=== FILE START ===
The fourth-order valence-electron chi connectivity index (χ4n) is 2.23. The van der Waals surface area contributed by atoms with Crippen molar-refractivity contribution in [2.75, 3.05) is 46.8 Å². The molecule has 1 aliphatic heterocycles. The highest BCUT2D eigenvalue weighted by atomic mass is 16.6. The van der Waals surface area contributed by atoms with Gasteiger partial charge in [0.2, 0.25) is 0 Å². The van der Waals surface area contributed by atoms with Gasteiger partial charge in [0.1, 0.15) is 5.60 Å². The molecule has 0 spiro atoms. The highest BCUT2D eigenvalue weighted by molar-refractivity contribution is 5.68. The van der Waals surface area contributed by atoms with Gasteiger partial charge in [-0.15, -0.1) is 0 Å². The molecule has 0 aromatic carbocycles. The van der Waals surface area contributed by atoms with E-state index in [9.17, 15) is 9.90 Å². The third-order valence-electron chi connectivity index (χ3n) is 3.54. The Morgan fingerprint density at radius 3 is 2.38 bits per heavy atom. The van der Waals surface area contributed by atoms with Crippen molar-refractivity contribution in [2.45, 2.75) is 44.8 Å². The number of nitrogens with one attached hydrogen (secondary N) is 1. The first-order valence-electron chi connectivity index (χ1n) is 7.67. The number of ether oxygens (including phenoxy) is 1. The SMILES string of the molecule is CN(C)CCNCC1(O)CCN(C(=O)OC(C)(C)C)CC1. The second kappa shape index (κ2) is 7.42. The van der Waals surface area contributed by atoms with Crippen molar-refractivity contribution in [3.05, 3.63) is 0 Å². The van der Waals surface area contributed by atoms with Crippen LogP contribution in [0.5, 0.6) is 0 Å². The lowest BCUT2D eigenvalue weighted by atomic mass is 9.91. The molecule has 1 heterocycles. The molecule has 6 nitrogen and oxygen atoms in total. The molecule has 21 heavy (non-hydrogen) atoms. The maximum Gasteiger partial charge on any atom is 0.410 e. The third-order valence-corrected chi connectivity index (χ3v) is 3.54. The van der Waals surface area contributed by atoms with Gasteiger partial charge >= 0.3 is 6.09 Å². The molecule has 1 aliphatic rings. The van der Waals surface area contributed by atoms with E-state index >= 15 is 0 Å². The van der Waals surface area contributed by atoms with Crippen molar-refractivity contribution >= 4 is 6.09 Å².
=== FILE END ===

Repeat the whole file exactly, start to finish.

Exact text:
The fourth-order valence-electron chi connectivity index (χ4n) is 2.23. The van der Waals surface area contributed by atoms with Crippen molar-refractivity contribution in [2.75, 3.05) is 46.8 Å². The molecule has 1 aliphatic heterocycles. The highest BCUT2D eigenvalue weighted by atomic mass is 16.6. The van der Waals surface area contributed by atoms with Gasteiger partial charge in [0.2, 0.25) is 0 Å². The van der Waals surface area contributed by atoms with Gasteiger partial charge in [0.1, 0.15) is 5.60 Å². The molecule has 0 spiro atoms. The highest BCUT2D eigenvalue weighted by molar-refractivity contribution is 5.68. The van der Waals surface area contributed by atoms with Gasteiger partial charge in [-0.15, -0.1) is 0 Å². The molecule has 0 aromatic carbocycles. The van der Waals surface area contributed by atoms with E-state index in [9.17, 15) is 9.90 Å². The third-order valence-electron chi connectivity index (χ3n) is 3.54. The Morgan fingerprint density at radius 3 is 2.38 bits per heavy atom. The van der Waals surface area contributed by atoms with Crippen molar-refractivity contribution in [2.45, 2.75) is 44.8 Å². The number of nitrogens with one attached hydrogen (secondary N) is 1. The first-order valence-electron chi connectivity index (χ1n) is 7.67. The number of ether oxygens (including phenoxy) is 1. The SMILES string of the molecule is CN(C)CCNCC1(O)CCN(C(=O)OC(C)(C)C)CC1. The second kappa shape index (κ2) is 7.42. The van der Waals surface area contributed by atoms with Crippen molar-refractivity contribution in [3.05, 3.63) is 0 Å². The van der Waals surface area contributed by atoms with Crippen LogP contribution in [0.5, 0.6) is 0 Å². The lowest BCUT2D eigenvalue weighted by atomic mass is 9.91. The molecule has 1 heterocycles. The molecule has 6 nitrogen and oxygen atoms in total. The molecule has 21 heavy (non-hydrogen) atoms. The maximum Gasteiger partial charge on any atom is 0.410 e. The third-order valence-corrected chi connectivity index (χ3v) is 3.54. The van der Waals surface area contributed by atoms with Gasteiger partial charge >= 0.3 is 6.09 Å². The molecule has 1 aliphatic rings. The van der Waals surface area contributed by atoms with E-state index >= 15 is 0 Å². The van der Waals surface area contributed by atoms with Crippen molar-refractivity contribution >= 4 is 6.09 Å².